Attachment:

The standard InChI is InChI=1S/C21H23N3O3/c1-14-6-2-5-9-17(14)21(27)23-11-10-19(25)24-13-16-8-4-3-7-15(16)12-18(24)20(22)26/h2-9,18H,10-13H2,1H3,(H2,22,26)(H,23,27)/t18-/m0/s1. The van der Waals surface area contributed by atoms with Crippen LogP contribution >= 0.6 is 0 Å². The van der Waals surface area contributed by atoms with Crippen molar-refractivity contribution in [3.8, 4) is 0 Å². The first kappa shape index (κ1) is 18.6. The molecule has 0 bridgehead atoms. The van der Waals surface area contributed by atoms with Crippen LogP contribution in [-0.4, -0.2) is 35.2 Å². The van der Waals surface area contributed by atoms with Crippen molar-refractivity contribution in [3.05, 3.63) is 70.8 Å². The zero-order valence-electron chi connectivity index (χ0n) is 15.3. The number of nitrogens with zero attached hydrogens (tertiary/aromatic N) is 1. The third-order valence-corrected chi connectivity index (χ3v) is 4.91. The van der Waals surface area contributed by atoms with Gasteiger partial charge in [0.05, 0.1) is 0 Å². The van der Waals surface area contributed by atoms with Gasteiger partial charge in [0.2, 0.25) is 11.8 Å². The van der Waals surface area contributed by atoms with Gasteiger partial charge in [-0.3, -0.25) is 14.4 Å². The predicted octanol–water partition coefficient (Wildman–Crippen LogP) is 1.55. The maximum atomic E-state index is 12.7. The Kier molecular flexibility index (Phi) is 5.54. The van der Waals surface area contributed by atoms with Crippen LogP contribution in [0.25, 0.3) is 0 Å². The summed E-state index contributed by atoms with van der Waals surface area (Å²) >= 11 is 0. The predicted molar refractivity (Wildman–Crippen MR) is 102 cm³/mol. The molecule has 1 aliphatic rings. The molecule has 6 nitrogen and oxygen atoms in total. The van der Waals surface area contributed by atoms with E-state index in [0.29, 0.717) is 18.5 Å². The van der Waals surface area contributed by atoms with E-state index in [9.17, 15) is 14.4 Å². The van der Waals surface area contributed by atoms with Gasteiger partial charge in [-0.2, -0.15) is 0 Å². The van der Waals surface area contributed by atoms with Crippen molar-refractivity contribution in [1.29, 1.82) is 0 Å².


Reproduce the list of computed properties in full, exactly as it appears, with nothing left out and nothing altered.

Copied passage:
The standard InChI is InChI=1S/C21H23N3O3/c1-14-6-2-5-9-17(14)21(27)23-11-10-19(25)24-13-16-8-4-3-7-15(16)12-18(24)20(22)26/h2-9,18H,10-13H2,1H3,(H2,22,26)(H,23,27)/t18-/m0/s1. The van der Waals surface area contributed by atoms with Crippen LogP contribution >= 0.6 is 0 Å². The van der Waals surface area contributed by atoms with Crippen molar-refractivity contribution in [3.8, 4) is 0 Å². The first kappa shape index (κ1) is 18.6. The molecule has 0 bridgehead atoms. The van der Waals surface area contributed by atoms with Crippen LogP contribution in [-0.4, -0.2) is 35.2 Å². The van der Waals surface area contributed by atoms with Crippen molar-refractivity contribution in [3.05, 3.63) is 70.8 Å². The zero-order valence-electron chi connectivity index (χ0n) is 15.3. The number of nitrogens with zero attached hydrogens (tertiary/aromatic N) is 1. The third-order valence-corrected chi connectivity index (χ3v) is 4.91. The van der Waals surface area contributed by atoms with Gasteiger partial charge in [0.05, 0.1) is 0 Å². The van der Waals surface area contributed by atoms with Gasteiger partial charge in [0.2, 0.25) is 11.8 Å². The van der Waals surface area contributed by atoms with Gasteiger partial charge in [-0.3, -0.25) is 14.4 Å². The predicted octanol–water partition coefficient (Wildman–Crippen LogP) is 1.55. The maximum atomic E-state index is 12.7. The Kier molecular flexibility index (Phi) is 5.54. The van der Waals surface area contributed by atoms with Crippen LogP contribution in [0.25, 0.3) is 0 Å². The summed E-state index contributed by atoms with van der Waals surface area (Å²) >= 11 is 0. The predicted molar refractivity (Wildman–Crippen MR) is 102 cm³/mol. The molecule has 1 aliphatic rings. The molecule has 6 nitrogen and oxygen atoms in total. The van der Waals surface area contributed by atoms with E-state index in [0.29, 0.717) is 18.5 Å². The van der Waals surface area contributed by atoms with E-state index in [9.17, 15) is 14.4 Å². The van der Waals surface area contributed by atoms with Gasteiger partial charge in [-0.2, -0.15) is 0 Å². The van der Waals surface area contributed by atoms with Crippen molar-refractivity contribution in [1.29, 1.82) is 0 Å².